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70 each other. Each cell of the matrix contains a correla tion coefficient between the variables represented by the pa rticular column that the cell occupies. A visual inspection of the matrix provides information as to the relationship that exists among the variables. The darker yellow highlights represent a critic al value of the two-ta iled significance level at 0.01, and the lighter yellow highlights represent a critic al value of the two-tailed significance level at 0.05. For example, the matr ix in Table 4-15 illustrates that there is a positive correlation at the significance leve l 0.01 between the copper in the control sample and the samples for S1, S3, S4, and S5. The matrix also illustrates that S1, S4, and S5 are highly correlated to each other, wher eas S3 is correlated to a lesser value to the other samples. In contrast, S2 is not corr elated to the control for copper or the other samples and is not statistically significant. An inspection of the correlation matrix cannot assess the extent or joined eff ects of two variables with one an other or to the extent of the effects of a third or fourth variable, et c. (Frigon & Mathews, 1997; Kachigan, 1991). The variables analysis require s the use of other analytical techniques to determine the relationship. Descriptive Statistical Analysis Paired T-Test After completing the various plots of the data, the next step was to analyze the data using the paired t-te st and the Wilcoxon signed ra nk test to determine the relationship between the control and the follo wing surfaces: S1-natural clay barrel, S2glazed tile, S3-flat, shaker impregnated ti le, S4-painted, galvanized steel, and S5unpainted, galvanized steel. The data was co llected simultaneously as samples for the

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71 rain event; the data does not represent inde pendent random sampling, and therefore, the paired t-test is appropriate. The assumptions for a valid t-test are that the samples are random from the population of differences and th e set of differences come from a normal population. The assumption of normality for a t-test is only necessary for small samples (since for larger samples, the distribution of the sample mean has a normal distribution, regardless of the shape of the population fr om which the samples were selected). A sample size of 30 has been trad itionally used to distinguis h between “large” and “small” samples. However, it has been shown that as the sample size approaches 30 samples, the sample mean rapidly approaches normality. Si nce the samples sizes in the datasets were close to 30, there is no reason to doub t the validity of the procedure. The paired t-test analyses tested the null hypothesis that the population means of the control group for each of the contaminants is equal to the population mean of the “treatment” grouping (in this case the pane l roof surface samples). The data for the analysis was a set of differences between th e set of the treatment group and the control group. The null hypothesis is, therefore, the same as saying that the mean of the population of such differences equals zero. Symbolically the null hypothesis is: 0:0lreatmentControlH (Equation 4-1) SincedtreatmentControl we can write the null hypothesis as: 0:0dH (Equation 4-2)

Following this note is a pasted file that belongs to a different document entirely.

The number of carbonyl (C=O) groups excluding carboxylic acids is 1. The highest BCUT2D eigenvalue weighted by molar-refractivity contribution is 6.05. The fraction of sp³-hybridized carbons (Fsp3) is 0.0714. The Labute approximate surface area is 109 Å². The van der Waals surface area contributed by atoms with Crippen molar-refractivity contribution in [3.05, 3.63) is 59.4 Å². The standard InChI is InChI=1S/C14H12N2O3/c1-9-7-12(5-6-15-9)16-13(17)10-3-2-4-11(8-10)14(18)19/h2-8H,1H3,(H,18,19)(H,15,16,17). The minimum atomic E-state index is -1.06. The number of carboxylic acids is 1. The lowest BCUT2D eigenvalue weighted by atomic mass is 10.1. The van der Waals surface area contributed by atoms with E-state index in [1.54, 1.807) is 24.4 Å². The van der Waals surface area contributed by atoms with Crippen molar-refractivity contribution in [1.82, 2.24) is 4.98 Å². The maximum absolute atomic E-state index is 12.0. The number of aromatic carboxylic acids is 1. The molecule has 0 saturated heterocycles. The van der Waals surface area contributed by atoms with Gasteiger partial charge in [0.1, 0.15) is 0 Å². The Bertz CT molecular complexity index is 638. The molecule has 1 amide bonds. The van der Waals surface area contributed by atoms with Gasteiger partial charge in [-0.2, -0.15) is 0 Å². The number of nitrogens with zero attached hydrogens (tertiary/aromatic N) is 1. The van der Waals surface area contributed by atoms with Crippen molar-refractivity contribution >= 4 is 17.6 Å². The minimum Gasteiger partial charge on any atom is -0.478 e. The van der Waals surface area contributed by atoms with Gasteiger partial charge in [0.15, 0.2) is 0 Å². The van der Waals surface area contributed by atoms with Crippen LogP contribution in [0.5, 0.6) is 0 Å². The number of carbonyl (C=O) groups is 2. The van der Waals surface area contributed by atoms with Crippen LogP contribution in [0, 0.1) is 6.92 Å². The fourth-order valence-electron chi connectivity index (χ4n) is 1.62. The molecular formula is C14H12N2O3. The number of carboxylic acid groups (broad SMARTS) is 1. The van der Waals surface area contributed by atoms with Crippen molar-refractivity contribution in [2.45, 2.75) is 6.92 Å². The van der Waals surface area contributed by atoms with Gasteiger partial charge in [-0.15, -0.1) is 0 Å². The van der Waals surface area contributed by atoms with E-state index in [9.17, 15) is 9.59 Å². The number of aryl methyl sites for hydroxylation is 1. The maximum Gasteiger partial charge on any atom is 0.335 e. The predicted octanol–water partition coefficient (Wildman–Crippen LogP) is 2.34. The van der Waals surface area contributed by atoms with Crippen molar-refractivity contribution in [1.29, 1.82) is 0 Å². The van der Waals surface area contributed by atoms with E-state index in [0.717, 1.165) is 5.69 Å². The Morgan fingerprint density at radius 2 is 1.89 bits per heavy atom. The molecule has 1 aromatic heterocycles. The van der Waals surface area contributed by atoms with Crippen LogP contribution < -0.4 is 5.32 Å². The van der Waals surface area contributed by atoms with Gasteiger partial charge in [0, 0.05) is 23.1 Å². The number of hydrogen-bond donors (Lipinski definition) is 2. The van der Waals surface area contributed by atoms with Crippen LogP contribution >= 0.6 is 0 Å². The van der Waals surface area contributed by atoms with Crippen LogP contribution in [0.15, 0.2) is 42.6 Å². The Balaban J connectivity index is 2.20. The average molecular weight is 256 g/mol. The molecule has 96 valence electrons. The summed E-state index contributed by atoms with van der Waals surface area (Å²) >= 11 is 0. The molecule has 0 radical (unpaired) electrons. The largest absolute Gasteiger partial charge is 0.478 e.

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72 The alternative hypothesis is: :0AdH (Equation 4-3) The sample mean d x was calculated from the set of differences in the sample and sample standard deviation,d s The test statistic in the analysis is: 01d dx t s n (Equation 4-4) Since the assumed value of 0 in the null hypothesis is zer o, the test statistic is: 1d dx t s n (Equation 4-5) where n is the number of matched pairs in the sample, D is the difference for each pair of scores in the sample, d x is the mean of all the sample’s differences scores, d s is the sample deviation of the difference scores, and 0u is the mean of the difference scores for all possible pairs in the population. 2 dDD S n (Equation 4-6) If the null hypothesis is tr ue, each value calculated by this equation can be considered a randomly selected obser vation from a t distribution with 1 n degrees of freedom (sometimes called the null distribution).